The last time Colorado played Brigham Young University in football, legendary Buffaloes quarterback Darian Hagan was a wide-eyed freshman replacing an ineffective and ill Sal Aunese.
On the other side, freshman quarterback Ty Detmer – who won the Heisman Trophy two years later – came off the bench to rally the Cougars to a 20-17 victory in the Freedom Bowl on Dec. 29, 1988.
Although they were conference foes from 1922-1947, CU and BYU don’t have much history on the football field. Even in those 25 years, they played just 10 times.
Given the uncertainty created by the COVID-19 pandemic, could the Buffs and Cougars meet up again this fall?
At this point in time, pretty much every option is on the table. It’s possible there is no college football season in 2020. Maybe it’s pushed back to January. Maybe it’s shortened to a conference-only slate that starts in October or November.
One thing we do know is that each state – and each university system – is going to set its own guidelines and they might be drastically different from state to state or school to school.
Earlier this week, the governors of Arizona and Florida announced that pro sports can return to their states, without fans. What that looks like in August or September remains to be seen, but it certainly opens the door for CU’s Pac-12 rivals, Arizona and Arizona State, to play.
Meanwhile, the California State University system, which includes 23 schools, announced its campuses will remain mostly online in the fall. That doesn’t impact Pac-12 schools, but it does affect Mountain West Conference teams San Jose State, San Diego State and Fresno State. It’s possible that California’s Pac-12 schools – Cal, Stanford, UCLA and Southern California – follow similar guidelines.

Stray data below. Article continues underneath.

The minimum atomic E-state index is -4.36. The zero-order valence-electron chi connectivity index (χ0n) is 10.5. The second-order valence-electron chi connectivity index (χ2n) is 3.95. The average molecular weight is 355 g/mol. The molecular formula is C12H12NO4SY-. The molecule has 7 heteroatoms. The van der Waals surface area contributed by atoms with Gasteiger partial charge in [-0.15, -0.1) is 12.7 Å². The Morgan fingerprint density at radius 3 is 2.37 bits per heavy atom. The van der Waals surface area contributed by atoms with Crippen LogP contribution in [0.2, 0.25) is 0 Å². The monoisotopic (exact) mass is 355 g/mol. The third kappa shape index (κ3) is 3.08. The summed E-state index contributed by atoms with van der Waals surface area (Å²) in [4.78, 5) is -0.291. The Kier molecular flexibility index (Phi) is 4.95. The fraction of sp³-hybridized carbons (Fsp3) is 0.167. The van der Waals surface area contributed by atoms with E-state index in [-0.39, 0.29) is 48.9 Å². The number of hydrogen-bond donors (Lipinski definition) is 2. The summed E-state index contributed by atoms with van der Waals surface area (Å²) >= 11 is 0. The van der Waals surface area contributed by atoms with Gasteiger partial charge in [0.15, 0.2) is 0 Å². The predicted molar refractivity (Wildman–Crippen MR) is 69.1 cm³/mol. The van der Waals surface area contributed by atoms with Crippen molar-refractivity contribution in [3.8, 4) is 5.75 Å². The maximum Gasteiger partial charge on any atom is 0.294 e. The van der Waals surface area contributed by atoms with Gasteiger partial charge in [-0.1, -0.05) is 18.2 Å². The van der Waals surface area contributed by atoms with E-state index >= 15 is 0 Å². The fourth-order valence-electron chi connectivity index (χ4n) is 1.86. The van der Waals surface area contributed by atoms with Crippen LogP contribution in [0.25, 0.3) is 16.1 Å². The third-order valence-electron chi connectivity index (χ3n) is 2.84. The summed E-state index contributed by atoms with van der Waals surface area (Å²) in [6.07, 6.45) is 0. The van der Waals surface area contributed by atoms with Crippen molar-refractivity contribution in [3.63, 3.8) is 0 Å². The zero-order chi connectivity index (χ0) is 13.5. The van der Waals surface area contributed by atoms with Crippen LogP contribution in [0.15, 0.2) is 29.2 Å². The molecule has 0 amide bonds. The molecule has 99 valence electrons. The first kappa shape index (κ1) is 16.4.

Definitive answers on what the college football season looks like might not come until late June or early July, although it’s safe to assume any model will include no or few fans in the stadiums.
For now, numerous scenarios are being thrown around and discussed, including some schools playing football even if their conference rivals can’t. Should California schools shut the door on sports this fall, that leaves big holes in the Pac-12 and Mountain West.
A possible solution for CU: How about a temporary, regional football conference that includes teams from the mountain states and Arizona?
Assuming football can be played in the Centennial State, we’ll start this Rocky Mountain Conference with CU, Air Force and Colorado State.
COVID-19 numbers are relatively low in Idaho, New Mexico Utah and Wyoming, so they might have a better shot of playing than the California schools. With that, invited to this party will be: Boise State, BYU, New Mexico, New Mexico State, Utah, Utah State and Wyoming.
Unless the state of Arizona reverses course, the Wildcats and Sun Devils could be open for playing, as well, so we’ll add them to the mix.
Basically, it’s a beefed up version of the old Mountain States Conference, which included CU, BYU, CSU, Utah, Utah State and Wyoming (as well as Denver) in the 1940s.
This 12-team conference would employ an 11-game, round-robin schedule where everybody plays each other once. There would be an imbalance of home games, but if this is the way to get football in the region, most schools would probably sign up.
For CU, the best part of an 11-game schedule is the guarantee that it could not possibly finish 5-7 for a fourth consecutive season. That, alone, ought to be appealing for Buffs fans.
Regionally, it would allow the Buffs to play some teams that fans aren’t used to seeing. They’ve played Air Force once since 1974, BYU twice since 1947 and Wyoming once since 1997. New Mexico and Utah State have been on the schedule one time each since 1949 and the Buffs have met New Mexico State only once ever, in 2005. Boise State and the Buffs have never played in football.
This is a hypothetical scenario, of course, but so is everything else being tossed around these days.
Ideally, life in general – including college football – is back to normal, or as close to normal as possible in the fall. The reality is that the 2020 college football season likely won’t look normal.
If drastic measures are on the table, a Rocky Mountain Conference could be an entertaining and practical, one year solution for college football in the region this year. Travel would be fairly simple for the 12 teams.
As for CU, it just might be manageable enough for the Buffs to get to that elusive six-win mark.